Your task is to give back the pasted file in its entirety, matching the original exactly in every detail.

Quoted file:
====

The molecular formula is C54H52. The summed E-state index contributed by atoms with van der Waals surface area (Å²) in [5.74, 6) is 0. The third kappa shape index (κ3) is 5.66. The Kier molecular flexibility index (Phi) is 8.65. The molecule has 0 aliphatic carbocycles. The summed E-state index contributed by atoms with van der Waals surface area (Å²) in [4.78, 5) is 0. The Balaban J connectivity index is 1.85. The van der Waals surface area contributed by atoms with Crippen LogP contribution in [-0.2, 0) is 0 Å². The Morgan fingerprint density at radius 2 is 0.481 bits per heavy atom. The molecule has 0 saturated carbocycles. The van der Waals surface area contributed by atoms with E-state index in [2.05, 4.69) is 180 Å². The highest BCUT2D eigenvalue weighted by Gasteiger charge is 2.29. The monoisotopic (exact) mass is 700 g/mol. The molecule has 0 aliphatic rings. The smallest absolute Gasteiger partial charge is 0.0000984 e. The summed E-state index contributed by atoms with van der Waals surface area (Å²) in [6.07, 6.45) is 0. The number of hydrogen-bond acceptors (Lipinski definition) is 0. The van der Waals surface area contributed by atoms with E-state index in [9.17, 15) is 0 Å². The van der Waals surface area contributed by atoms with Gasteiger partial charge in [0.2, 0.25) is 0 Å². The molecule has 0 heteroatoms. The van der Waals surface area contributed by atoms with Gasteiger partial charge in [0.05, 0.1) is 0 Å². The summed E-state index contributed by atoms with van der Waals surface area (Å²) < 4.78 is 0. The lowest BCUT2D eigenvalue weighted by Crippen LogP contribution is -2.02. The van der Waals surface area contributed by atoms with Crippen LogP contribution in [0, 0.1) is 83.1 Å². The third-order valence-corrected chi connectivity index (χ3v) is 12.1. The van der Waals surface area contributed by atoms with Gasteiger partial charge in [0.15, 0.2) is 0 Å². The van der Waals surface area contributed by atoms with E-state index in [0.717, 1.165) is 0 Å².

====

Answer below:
The molecular formula is C54H52. The summed E-state index contributed by atoms with van der Waals surface area (Å²) in [5.74, 6) is 0. The third kappa shape index (κ3) is 5.66. The Kier molecular flexibility index (Phi) is 8.65. The molecule has 0 aliphatic carbocycles. The summed E-state index contributed by atoms with van der Waals surface area (Å²) in [4.78, 5) is 0. The Balaban J connectivity index is 1.85. The van der Waals surface area contributed by atoms with Crippen LogP contribution in [-0.2, 0) is 0 Å². The Morgan fingerprint density at radius 2 is 0.481 bits per heavy atom. The molecule has 0 saturated carbocycles. The van der Waals surface area contributed by atoms with E-state index in [2.05, 4.69) is 180 Å². The highest BCUT2D eigenvalue weighted by Gasteiger charge is 2.29. The monoisotopic (exact) mass is 700 g/mol. The molecule has 0 aliphatic rings. The smallest absolute Gasteiger partial charge is 0.0000984 e. The summed E-state index contributed by atoms with van der Waals surface area (Å²) in [6.07, 6.45) is 0. The number of hydrogen-bond acceptors (Lipinski definition) is 0. The van der Waals surface area contributed by atoms with E-state index in [9.17, 15) is 0 Å². The van der Waals surface area contributed by atoms with Gasteiger partial charge in [0.2, 0.25) is 0 Å². The molecule has 0 heteroatoms. The van der Waals surface area contributed by atoms with Gasteiger partial charge in [0.05, 0.1) is 0 Å². The summed E-state index contributed by atoms with van der Waals surface area (Å²) < 4.78 is 0. The lowest BCUT2D eigenvalue weighted by Crippen LogP contribution is -2.02. The van der Waals surface area contributed by atoms with Crippen LogP contribution in [0, 0.1) is 83.1 Å². The third-order valence-corrected chi connectivity index (χ3v) is 12.1. The van der Waals surface area contributed by atoms with Gasteiger partial charge in [0.15, 0.2) is 0 Å². The van der Waals surface area contributed by atoms with E-state index in [0.717, 1.165) is 0 Å².